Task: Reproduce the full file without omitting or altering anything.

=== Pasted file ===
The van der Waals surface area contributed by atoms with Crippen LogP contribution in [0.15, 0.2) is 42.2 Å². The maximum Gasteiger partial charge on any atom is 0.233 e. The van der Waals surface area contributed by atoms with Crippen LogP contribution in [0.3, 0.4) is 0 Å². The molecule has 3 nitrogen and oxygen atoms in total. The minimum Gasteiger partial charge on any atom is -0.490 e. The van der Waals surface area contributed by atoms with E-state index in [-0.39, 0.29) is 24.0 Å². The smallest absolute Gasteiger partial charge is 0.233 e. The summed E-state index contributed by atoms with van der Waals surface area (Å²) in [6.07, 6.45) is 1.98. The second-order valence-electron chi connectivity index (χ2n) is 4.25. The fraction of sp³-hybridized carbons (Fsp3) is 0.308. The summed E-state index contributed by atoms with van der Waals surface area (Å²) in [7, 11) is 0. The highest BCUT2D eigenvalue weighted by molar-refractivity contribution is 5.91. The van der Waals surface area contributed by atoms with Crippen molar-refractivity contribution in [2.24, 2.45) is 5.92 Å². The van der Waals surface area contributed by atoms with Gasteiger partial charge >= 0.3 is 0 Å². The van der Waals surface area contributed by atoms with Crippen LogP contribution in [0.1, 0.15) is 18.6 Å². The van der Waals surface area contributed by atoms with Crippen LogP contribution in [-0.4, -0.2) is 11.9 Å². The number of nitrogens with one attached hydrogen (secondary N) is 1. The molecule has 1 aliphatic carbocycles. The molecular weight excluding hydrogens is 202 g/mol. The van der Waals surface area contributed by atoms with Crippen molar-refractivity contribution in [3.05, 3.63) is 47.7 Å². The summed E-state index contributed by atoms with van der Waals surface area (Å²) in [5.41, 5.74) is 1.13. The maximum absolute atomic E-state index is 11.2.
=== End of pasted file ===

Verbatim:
The van der Waals surface area contributed by atoms with Crippen LogP contribution in [0.15, 0.2) is 42.2 Å². The maximum Gasteiger partial charge on any atom is 0.233 e. The van der Waals surface area contributed by atoms with Crippen LogP contribution in [0.3, 0.4) is 0 Å². The molecule has 3 nitrogen and oxygen atoms in total. The minimum Gasteiger partial charge on any atom is -0.490 e. The van der Waals surface area contributed by atoms with E-state index in [-0.39, 0.29) is 24.0 Å². The smallest absolute Gasteiger partial charge is 0.233 e. The summed E-state index contributed by atoms with van der Waals surface area (Å²) in [6.07, 6.45) is 1.98. The second-order valence-electron chi connectivity index (χ2n) is 4.25. The fraction of sp³-hybridized carbons (Fsp3) is 0.308. The summed E-state index contributed by atoms with van der Waals surface area (Å²) in [7, 11) is 0. The highest BCUT2D eigenvalue weighted by molar-refractivity contribution is 5.91. The van der Waals surface area contributed by atoms with Crippen molar-refractivity contribution in [2.24, 2.45) is 5.92 Å². The van der Waals surface area contributed by atoms with Gasteiger partial charge >= 0.3 is 0 Å². The van der Waals surface area contributed by atoms with Crippen LogP contribution in [0.1, 0.15) is 18.6 Å². The van der Waals surface area contributed by atoms with Crippen LogP contribution in [-0.4, -0.2) is 11.9 Å². The number of nitrogens with one attached hydrogen (secondary N) is 1. The molecule has 1 aliphatic carbocycles. The molecular weight excluding hydrogens is 202 g/mol. The van der Waals surface area contributed by atoms with Crippen molar-refractivity contribution in [3.05, 3.63) is 47.7 Å². The summed E-state index contributed by atoms with van der Waals surface area (Å²) in [5.41, 5.74) is 1.13. The maximum absolute atomic E-state index is 11.2.